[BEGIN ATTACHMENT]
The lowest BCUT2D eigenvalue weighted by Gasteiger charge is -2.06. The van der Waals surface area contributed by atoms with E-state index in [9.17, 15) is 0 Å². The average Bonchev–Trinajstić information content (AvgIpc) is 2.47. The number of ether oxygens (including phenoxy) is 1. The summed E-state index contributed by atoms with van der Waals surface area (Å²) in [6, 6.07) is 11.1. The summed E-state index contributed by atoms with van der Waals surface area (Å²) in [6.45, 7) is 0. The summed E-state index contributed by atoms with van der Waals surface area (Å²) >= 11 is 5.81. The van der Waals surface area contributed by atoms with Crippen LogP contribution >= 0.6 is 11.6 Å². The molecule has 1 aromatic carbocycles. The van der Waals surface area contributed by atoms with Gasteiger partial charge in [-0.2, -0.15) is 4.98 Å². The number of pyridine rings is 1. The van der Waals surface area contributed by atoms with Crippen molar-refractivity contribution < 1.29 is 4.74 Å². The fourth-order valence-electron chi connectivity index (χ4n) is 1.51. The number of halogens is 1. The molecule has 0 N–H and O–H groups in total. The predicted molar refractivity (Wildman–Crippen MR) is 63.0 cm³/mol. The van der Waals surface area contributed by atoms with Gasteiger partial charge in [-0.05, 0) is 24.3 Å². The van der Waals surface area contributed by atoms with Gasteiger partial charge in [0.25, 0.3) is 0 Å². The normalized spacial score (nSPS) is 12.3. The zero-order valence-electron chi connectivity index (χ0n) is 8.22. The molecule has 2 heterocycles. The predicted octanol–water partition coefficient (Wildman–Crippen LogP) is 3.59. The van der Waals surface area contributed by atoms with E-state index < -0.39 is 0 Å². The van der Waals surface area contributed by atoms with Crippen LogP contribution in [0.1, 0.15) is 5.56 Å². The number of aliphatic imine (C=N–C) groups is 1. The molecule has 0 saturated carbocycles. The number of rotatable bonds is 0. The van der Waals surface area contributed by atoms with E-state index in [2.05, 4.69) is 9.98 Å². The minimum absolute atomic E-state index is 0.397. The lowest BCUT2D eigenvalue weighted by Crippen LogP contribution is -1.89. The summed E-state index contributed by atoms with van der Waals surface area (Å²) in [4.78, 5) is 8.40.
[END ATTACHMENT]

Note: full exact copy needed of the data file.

The lowest BCUT2D eigenvalue weighted by Gasteiger charge is -2.06. The van der Waals surface area contributed by atoms with E-state index in [9.17, 15) is 0 Å². The average Bonchev–Trinajstić information content (AvgIpc) is 2.47. The number of ether oxygens (including phenoxy) is 1. The summed E-state index contributed by atoms with van der Waals surface area (Å²) in [6, 6.07) is 11.1. The summed E-state index contributed by atoms with van der Waals surface area (Å²) in [6.45, 7) is 0. The summed E-state index contributed by atoms with van der Waals surface area (Å²) >= 11 is 5.81. The van der Waals surface area contributed by atoms with Crippen LogP contribution >= 0.6 is 11.6 Å². The molecule has 1 aromatic carbocycles. The van der Waals surface area contributed by atoms with Gasteiger partial charge in [-0.2, -0.15) is 4.98 Å². The number of pyridine rings is 1. The van der Waals surface area contributed by atoms with Crippen molar-refractivity contribution < 1.29 is 4.74 Å². The fourth-order valence-electron chi connectivity index (χ4n) is 1.51. The number of halogens is 1. The molecule has 0 N–H and O–H groups in total. The predicted molar refractivity (Wildman–Crippen MR) is 63.0 cm³/mol. The van der Waals surface area contributed by atoms with Gasteiger partial charge in [-0.05, 0) is 24.3 Å². The van der Waals surface area contributed by atoms with Gasteiger partial charge in [0.25, 0.3) is 0 Å². The normalized spacial score (nSPS) is 12.3. The zero-order valence-electron chi connectivity index (χ0n) is 8.22. The molecule has 2 heterocycles. The predicted octanol–water partition coefficient (Wildman–Crippen LogP) is 3.59. The van der Waals surface area contributed by atoms with E-state index < -0.39 is 0 Å². The van der Waals surface area contributed by atoms with Crippen LogP contribution in [0.1, 0.15) is 5.56 Å². The number of aliphatic imine (C=N–C) groups is 1. The molecule has 0 saturated carbocycles. The number of rotatable bonds is 0. The van der Waals surface area contributed by atoms with E-state index in [2.05, 4.69) is 9.98 Å². The minimum absolute atomic E-state index is 0.397. The lowest BCUT2D eigenvalue weighted by Crippen LogP contribution is -1.89. The summed E-state index contributed by atoms with van der Waals surface area (Å²) in [4.78, 5) is 8.40.